Thomas Andrew Doyle – “Incineration Ceremony” (2017)

To say that I don’t own much in the way of classical music would be an understatement. The classical music in our house is limited to a couple of Three Tenors CDs and the track “Carmina Burana: Introduction” that appears on the soundtrack to the movie The Doors. I’m pretty sure that’s it. So in many ways, if not most, I’m not exactly the target customer for Thomas Andrew Doyle’s new album Incineration Ceremony, a modern-classical (♠) album if there every was one. But there is one very specific reason why a guy like me, with little to no experience in classical, was intrigued enough to buy this CD as soon as it came out, and that is the man himself, Thomas Andrew Doyle. You’re probably asking yourself, “OK, so who the hell is Thomas Andrew Doyle?” Well friends, he put out some pretty great albums in the late 80s/early 90s, a few of which just got re-released by Sub Pop. Because, you see, Thomas Andrew Doyle is probably best known to his music fans by his initials. T. A. D. As in Tad Doyle. As in TAD.

I know what you’re thinking. You’re trying to come to grips with the fact that the guy who gave us songs like “Wood Goblins,” “Sex God Missy,” and “Jack Pepsi,” the last of which was literally about getting drunk on Jack Daniels and Pepsi and driving out onto a frozen lake in a truck to do 180s before breaking through the ice and almost dying, a guy who’s most recent album Brothers of the Sonic Cloth was heavy as fuck, put out a CD of original classical compositions. Well, he did. Deal with it. Or better yet, go get yourself a copy of Incineration Ceremony, because it’s pretty damn good.

This is a lot to digest. I understand. By you need to listen to this music. It certainly carries a lot of the weight we’d expect from Doyle’s music, at times heavy and dense, at others sparse and more than a bit frightening. And he knows his stuff – he studied classical and jazz in college, and he plays almost all of the instruments you hear on Incineration Ceremony, with just a bit of percussion help from Peter Scartabello on two tracks.

I’ve been a fan of Doyle’s since the Salt Lick and God’s Balls days, and was fortunate to see him once live with his post-Tad project Brothers of the Sonic Cloth. I played the hell out of those records and 8-Way Santa, so while I’m hardly a superfan I’ve spent a fair amount of time listening to his music. And so far I’ve played this CD about 10 times because I just can’t get it out of my head. I keep going back to it again and again, trying to unravel its mysteries while mentally floating along the surface of the somewhat gloomy soundscape Doyle creates. I feel like there are answers there if I listen hard enough, hints to some kind of epiphany that disappear like wisps of smoke on a dark night just when you think you’ve finally found them. Incineration Ceremony isn’t “easy” music; instead it rewards the listener for his/her attention to detail and mood.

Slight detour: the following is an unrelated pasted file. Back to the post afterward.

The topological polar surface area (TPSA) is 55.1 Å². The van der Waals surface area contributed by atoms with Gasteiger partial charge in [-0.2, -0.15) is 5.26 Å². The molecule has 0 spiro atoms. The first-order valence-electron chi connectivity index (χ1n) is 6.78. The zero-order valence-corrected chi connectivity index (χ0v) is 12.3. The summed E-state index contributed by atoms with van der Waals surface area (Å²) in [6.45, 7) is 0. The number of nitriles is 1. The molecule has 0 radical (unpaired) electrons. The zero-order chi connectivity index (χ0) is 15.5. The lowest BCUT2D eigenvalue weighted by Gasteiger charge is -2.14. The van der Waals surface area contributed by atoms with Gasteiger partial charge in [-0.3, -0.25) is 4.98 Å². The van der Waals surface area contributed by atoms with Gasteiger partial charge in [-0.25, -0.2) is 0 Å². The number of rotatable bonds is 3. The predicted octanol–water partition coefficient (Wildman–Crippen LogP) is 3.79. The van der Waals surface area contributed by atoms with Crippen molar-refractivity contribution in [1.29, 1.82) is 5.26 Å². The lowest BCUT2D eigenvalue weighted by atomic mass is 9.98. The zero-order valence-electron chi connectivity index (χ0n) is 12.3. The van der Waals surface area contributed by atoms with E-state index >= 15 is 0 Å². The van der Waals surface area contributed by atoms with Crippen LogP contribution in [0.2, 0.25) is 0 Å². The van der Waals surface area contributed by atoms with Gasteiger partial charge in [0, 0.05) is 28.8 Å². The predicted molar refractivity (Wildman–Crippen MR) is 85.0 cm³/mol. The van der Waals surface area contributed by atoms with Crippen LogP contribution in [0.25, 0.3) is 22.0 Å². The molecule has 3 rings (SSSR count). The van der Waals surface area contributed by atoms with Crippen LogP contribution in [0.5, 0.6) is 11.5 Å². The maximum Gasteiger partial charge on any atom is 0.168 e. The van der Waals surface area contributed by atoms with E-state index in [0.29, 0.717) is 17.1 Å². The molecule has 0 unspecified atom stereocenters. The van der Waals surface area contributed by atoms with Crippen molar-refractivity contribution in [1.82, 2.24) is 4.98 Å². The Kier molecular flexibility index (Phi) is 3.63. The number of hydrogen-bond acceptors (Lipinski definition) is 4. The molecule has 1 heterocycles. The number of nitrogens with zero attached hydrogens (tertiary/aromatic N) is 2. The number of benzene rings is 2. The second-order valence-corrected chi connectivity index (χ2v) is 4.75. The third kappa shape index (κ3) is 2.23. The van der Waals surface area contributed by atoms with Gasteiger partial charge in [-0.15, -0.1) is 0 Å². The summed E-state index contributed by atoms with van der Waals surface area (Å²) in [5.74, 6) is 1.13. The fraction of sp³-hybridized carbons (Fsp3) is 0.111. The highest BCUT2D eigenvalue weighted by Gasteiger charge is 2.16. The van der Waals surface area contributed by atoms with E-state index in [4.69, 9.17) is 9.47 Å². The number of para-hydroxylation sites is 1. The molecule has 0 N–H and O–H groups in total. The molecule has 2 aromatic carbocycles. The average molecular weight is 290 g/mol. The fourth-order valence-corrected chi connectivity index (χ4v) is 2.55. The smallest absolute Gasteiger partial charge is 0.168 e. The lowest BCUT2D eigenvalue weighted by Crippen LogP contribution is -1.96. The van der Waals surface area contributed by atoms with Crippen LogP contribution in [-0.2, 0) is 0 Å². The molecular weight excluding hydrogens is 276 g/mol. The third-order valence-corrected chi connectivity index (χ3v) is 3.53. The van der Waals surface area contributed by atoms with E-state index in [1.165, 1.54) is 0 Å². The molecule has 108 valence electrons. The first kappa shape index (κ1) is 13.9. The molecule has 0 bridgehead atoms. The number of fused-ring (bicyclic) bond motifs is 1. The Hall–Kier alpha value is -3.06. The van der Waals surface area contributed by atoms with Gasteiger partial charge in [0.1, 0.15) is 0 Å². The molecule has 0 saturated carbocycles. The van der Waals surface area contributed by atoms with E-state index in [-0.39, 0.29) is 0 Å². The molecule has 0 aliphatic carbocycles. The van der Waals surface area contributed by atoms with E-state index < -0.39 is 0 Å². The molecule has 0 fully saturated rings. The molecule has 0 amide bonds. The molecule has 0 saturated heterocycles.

It’s difficult for me to try to identify a favorite song on Incineration Ceremony as the album is more a cohesive whole than a simple collection of individual songs, more like one complete composition with many parts. I guess I can pick a favorite section, and that would be the tail end of the album, with “Meditations in Null,” “Born Into Sorrow,” and the closer “Prognati Ignis Ignis” providing a sort of climax to what Doyle had been building towards with the first two parts. If there is a message to the listener, a unifying principle or concept, it is found on that last track which opens with the words of the brilliant Carl Sagan as he waxes philosophical about all of human history having taken place on Earth, the pale blue dot, which is nothing more than a speck of dust in the vastness of the cosmos. Sagan’s dialog launches “Prognati Ignis Ignis” into the atmosphere like a rocket, before it eventually settles into the sereneness of the cold dark void, setting the stage for Sagan to come back to us to bring it all to an end. Fantastic.

You can listen to Incineration Ceremony at the Yuggoth Records Bandcamp page HERE, as well as purchase a digital download for just 10 bucks. The CD itself appears to be limited to 100 copies, and it looks like they’re almost sold out, so if you want one you better get on it (because you can’t have mine!).

(♠) Yes, I realize this is an oxymoron. But it works.